After 30 minutes we moved back to the cars to set up scopes, through which you could easily pick out the heavy bill and the pale patch on the wing. I just couldn't get a decent shot of the bird to save my life. After about 2 hours observation I said goodbye to my new friends and headed up the road.

The tree favoured was just far enough from both vantage points to make pictures bloody awkward

Is that a bit of a primary projection? 

From Kingussie I went to Craigellachie Nature Reserve on the outskirts of Aviemore with the aim of getting some wood warbler shots, but while I heard the birds, I didn't manage to connect with one. However, I did get some lovely views (although again, awful pictures) of flycatchers, common sand, tree pipit and goldcrest. I called it a day at only two, heading back along the A9 to enjoy the last of the sun at home, you never know when it will go again...

Brief views of pied fly resulted in one usable record

The pied flies were more and confiding numerous

Unlike the KD Trips, the Craigellachie birds have more typical habitat and I got to see some lovely branch-strutting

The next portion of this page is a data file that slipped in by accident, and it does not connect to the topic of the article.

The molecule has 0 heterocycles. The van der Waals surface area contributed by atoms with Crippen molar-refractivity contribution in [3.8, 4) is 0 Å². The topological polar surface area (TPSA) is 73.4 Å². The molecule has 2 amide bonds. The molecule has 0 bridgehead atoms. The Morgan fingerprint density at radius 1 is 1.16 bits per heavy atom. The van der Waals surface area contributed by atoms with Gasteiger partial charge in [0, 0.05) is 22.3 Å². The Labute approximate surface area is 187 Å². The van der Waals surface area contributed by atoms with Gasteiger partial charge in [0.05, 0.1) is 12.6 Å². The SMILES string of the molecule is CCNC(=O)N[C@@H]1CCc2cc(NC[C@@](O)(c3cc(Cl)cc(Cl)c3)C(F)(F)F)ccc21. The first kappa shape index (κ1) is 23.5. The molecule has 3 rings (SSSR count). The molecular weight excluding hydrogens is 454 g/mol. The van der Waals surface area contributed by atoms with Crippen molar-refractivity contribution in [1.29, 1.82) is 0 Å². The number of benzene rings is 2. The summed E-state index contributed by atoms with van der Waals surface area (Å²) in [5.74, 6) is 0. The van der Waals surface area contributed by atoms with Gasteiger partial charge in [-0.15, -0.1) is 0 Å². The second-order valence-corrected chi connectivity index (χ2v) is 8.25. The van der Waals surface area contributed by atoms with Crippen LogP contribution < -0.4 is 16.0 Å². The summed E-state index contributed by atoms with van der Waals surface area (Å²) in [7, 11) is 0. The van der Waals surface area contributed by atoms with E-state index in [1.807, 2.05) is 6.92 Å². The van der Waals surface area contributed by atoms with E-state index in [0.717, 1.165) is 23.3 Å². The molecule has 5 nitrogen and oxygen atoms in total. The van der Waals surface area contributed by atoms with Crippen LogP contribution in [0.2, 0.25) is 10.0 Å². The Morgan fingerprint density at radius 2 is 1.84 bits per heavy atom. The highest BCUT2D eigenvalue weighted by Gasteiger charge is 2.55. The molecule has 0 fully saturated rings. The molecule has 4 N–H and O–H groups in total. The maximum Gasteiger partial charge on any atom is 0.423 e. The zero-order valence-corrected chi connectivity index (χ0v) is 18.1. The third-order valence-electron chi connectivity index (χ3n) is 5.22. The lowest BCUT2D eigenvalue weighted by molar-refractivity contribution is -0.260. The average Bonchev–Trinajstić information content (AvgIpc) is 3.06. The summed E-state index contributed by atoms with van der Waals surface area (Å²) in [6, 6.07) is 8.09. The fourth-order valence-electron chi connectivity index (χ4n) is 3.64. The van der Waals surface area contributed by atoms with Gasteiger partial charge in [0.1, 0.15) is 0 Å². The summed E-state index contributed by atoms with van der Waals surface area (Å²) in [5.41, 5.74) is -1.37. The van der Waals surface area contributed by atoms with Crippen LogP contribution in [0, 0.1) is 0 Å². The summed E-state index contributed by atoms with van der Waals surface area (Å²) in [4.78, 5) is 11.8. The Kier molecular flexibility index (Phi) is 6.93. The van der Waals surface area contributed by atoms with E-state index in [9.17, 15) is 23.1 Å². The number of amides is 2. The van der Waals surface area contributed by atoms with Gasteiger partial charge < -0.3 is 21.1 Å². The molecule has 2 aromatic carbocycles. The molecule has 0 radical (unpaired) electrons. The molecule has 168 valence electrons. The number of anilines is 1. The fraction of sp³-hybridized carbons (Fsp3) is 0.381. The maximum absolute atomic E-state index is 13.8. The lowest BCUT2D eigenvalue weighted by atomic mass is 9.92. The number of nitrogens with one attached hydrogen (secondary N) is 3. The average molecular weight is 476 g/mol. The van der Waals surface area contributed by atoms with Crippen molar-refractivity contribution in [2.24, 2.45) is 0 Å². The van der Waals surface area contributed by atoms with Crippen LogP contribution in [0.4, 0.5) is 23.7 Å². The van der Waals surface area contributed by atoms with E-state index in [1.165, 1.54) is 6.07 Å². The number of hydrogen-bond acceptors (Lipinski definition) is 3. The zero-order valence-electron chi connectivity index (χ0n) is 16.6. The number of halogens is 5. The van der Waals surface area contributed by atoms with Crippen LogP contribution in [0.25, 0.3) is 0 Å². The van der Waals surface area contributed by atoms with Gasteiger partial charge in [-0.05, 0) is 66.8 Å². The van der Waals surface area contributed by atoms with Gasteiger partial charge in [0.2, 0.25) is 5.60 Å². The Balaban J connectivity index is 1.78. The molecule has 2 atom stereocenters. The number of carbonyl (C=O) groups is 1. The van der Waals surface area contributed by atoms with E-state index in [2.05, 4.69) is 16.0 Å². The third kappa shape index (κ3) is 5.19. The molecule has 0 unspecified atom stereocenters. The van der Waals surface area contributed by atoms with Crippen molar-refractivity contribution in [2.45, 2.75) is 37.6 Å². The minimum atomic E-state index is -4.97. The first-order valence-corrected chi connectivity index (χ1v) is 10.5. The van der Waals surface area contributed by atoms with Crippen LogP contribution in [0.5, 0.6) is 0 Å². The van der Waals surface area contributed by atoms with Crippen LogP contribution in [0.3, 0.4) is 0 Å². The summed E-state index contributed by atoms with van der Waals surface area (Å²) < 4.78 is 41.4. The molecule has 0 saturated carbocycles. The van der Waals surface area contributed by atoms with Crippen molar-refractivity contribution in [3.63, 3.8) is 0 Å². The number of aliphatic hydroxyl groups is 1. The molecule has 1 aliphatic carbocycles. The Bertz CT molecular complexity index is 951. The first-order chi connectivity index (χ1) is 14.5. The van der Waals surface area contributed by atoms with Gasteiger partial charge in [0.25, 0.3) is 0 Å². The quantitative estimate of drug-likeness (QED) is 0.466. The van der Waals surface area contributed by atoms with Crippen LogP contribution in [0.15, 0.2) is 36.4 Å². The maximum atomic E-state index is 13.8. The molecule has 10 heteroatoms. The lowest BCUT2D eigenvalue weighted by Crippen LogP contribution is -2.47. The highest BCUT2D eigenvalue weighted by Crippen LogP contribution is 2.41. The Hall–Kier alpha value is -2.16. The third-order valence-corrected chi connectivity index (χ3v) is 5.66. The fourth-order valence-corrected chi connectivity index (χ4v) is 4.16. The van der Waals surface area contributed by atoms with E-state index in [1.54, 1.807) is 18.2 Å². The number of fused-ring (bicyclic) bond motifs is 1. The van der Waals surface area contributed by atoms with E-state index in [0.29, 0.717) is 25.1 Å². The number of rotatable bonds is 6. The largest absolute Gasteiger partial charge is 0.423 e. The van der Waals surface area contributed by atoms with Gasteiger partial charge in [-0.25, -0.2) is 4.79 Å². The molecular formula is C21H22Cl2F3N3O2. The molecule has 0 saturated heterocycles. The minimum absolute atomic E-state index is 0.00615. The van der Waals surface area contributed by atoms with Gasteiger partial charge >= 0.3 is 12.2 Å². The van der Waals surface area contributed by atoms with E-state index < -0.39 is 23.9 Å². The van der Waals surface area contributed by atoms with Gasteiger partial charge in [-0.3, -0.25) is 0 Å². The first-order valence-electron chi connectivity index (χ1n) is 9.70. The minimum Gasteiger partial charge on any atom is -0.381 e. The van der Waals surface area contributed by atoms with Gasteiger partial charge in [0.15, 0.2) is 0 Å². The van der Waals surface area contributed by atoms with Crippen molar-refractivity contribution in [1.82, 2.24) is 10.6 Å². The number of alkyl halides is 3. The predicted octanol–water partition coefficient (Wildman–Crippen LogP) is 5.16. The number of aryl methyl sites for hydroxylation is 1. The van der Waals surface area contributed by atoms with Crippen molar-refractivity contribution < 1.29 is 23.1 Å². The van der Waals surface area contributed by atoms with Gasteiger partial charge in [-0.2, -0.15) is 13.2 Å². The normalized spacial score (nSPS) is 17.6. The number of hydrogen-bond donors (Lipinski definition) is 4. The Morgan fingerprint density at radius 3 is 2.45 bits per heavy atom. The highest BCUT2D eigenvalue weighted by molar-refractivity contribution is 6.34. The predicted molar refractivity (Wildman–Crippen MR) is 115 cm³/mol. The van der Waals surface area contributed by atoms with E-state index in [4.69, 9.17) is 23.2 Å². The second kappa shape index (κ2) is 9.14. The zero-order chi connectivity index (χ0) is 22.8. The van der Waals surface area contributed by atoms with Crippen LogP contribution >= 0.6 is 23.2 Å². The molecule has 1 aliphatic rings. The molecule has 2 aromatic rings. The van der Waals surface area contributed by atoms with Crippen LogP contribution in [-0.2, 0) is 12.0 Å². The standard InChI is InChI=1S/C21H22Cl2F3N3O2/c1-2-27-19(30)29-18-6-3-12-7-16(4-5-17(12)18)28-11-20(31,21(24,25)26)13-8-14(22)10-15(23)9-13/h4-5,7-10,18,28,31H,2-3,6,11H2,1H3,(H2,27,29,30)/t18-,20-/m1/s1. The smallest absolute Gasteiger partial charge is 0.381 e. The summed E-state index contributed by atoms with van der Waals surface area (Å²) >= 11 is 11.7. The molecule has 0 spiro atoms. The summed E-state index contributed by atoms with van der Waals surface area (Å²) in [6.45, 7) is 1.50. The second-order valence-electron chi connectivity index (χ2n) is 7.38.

Friday, 12 June 2015

Summer arrives at Kindrogan

Well in the last month the buds have finally burst and the sun has very occasionally deigned to show its self from behind the perma-cloud. It feels like the local wildlife is enjoying the shift in the weather too, and I've had loads of really good sightings around the centre. 

In owl news, we've had four fledgling tawnies on site - hissing in the woods near the river. They look pretty far along and are flying easily between the trees at the low ropes course. On the hill the birds are in good voice and I had a flock of 15 crossbills near the shelter spot. Plants-wise, the soft needles of larches are now in their fresh acidic green and the spruces show the bright new growth at the ends of their branches. The purple flowered stems of bugle have sprouted everywhere and the sycamore trees hum with bees. I have also managed to add to my list of ladybirds, spotting a cream spot tucked into a fence post up by the rafting site.

Hoolet 1 of 4